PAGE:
The future looks bright for artificial reefs in South Walton

May 8, 2013

Photo courtesy Mexico Beach Artificial Reef Association.
Photo courtesy Mexico Beach Artificial Reef Association.

New organization forming great plans

Santa Rosa Beach resident Andy McAlexander is on a mission, and it’s a big one. With plans to bring artificial reefs near shore in the Gulf of Mexico and oyster habitat restoration to the eastern Choctawhatchee Bay, McAlexander has bright ideas for South Walton’s fishing, diving and environmental future.

As founder of the newly formed non-profit organization, South Walton Artificial Reef Association (SWARA), McAlexander’s plans are starting to come to fruition. For the past six months, McAlexander has been researching, attending seminars and learning about the benefits artificial reefs bring to our environment. With mentoring and assistance from the Mexico Beach Artificial Reef Association, McAlexander has developed a plan to install 18 environmentally safe reefs near shore in the Gulf and in the Choctawhatchee Bay. The plan includes:

• Five oyster habitat restoration sites in the eastern portion of the Choctawhatchee Bay
• Four snorkeling reefs straddling the coastal sandbars
• Nine fish habitat and skin diving reefs ½ – 1 mile offshore.

Download image of proposed reef sites

“In an area where the Gulf bed is 95 percent barren sand flats, the reefs will create near shore, family oriented recreational activities, including human propelled fishing (standup paddleboards and kayaks), skin-diving, and snorkeling attractions. Educational objectives include biological awareness and marine research studies,” McAlexander said.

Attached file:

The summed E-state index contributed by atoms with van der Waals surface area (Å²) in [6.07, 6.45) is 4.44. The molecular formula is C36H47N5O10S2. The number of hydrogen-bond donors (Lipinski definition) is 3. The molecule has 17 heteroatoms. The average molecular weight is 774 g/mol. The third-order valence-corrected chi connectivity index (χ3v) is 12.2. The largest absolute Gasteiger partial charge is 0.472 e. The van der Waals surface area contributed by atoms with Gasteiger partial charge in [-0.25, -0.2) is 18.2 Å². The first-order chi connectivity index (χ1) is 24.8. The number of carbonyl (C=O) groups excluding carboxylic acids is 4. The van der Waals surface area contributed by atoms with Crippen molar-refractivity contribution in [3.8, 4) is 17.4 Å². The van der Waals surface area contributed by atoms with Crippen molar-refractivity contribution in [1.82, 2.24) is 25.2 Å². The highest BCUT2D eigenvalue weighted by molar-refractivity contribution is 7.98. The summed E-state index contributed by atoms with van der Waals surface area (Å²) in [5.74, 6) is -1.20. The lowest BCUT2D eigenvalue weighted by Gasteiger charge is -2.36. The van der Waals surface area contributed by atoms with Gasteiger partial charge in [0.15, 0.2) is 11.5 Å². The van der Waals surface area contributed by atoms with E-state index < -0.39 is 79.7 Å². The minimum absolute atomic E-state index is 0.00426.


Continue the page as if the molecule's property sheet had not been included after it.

Our artificial reefs support more than just fish according to University of Florida Sea Grant. They support jobs and people that earn a living from tourism associated with diving and fishing. In 1998, Florida State University researchers estimated fishing and diving activities supported nearly 8,136 jobs and 84 million dollars in salary each year in Escambia, Santa Rosa, Okaloosa, Walton, and Bay counties. Despite the age of the study, it provides an idea of how vital artificial reefs and marine recreation are to Northwest Florida.

Walton County lags far behind the rest of the State of Florida that boasts more than 2,700 reefs along its coastline. Of the 600+ reefs in Northwest Florida, Walton County has four offshore reefs with two more currently in the permitting process.

It is a lengthy and costly process. Permitting must go through U.S. Department of Defense, U.S. Department of Homeland Security, U.S. Environmental Protection Agency, U.S. Department of Commerce, Florida Department of Environmental Protection and Walton County. The permitting goes through Walton County and takes up to 18 months. McAlexander is optimistic the seed money will come through the South Walton Tourist Development Council. And with support from the Walton County Board of County Commissioners, the future looks bright.

To learn more about SWARA, click here.

Below is a video of East Pensacola reef installed in 2011: